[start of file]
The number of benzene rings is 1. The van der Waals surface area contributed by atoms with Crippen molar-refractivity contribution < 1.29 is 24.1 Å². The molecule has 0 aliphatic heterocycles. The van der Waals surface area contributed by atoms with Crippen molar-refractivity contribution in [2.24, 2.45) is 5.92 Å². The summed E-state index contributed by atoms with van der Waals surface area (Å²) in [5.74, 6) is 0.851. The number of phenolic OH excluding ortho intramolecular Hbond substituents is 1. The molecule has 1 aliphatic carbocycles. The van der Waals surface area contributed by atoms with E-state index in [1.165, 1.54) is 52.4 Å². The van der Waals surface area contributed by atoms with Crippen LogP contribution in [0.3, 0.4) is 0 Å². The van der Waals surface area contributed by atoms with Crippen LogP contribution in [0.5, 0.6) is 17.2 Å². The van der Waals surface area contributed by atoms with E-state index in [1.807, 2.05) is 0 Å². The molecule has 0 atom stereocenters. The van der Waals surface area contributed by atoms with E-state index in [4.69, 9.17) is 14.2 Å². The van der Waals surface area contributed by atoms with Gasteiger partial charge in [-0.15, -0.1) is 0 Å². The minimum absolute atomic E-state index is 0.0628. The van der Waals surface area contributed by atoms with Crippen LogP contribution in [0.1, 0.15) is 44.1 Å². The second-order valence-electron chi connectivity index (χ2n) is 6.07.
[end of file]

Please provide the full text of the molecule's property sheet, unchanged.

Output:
The number of benzene rings is 1. The van der Waals surface area contributed by atoms with Crippen molar-refractivity contribution < 1.29 is 24.1 Å². The molecule has 0 aliphatic heterocycles. The van der Waals surface area contributed by atoms with Crippen molar-refractivity contribution in [2.24, 2.45) is 5.92 Å². The summed E-state index contributed by atoms with van der Waals surface area (Å²) in [5.74, 6) is 0.851. The number of phenolic OH excluding ortho intramolecular Hbond substituents is 1. The molecule has 1 aliphatic carbocycles. The van der Waals surface area contributed by atoms with E-state index in [1.165, 1.54) is 52.4 Å². The van der Waals surface area contributed by atoms with Crippen LogP contribution in [0.3, 0.4) is 0 Å². The van der Waals surface area contributed by atoms with Crippen LogP contribution in [0.5, 0.6) is 17.2 Å². The van der Waals surface area contributed by atoms with E-state index in [1.807, 2.05) is 0 Å². The molecule has 0 atom stereocenters. The van der Waals surface area contributed by atoms with E-state index in [4.69, 9.17) is 14.2 Å². The van der Waals surface area contributed by atoms with Gasteiger partial charge in [-0.15, -0.1) is 0 Å². The minimum absolute atomic E-state index is 0.0628. The van der Waals surface area contributed by atoms with Crippen LogP contribution in [0.1, 0.15) is 44.1 Å². The second-order valence-electron chi connectivity index (χ2n) is 6.07.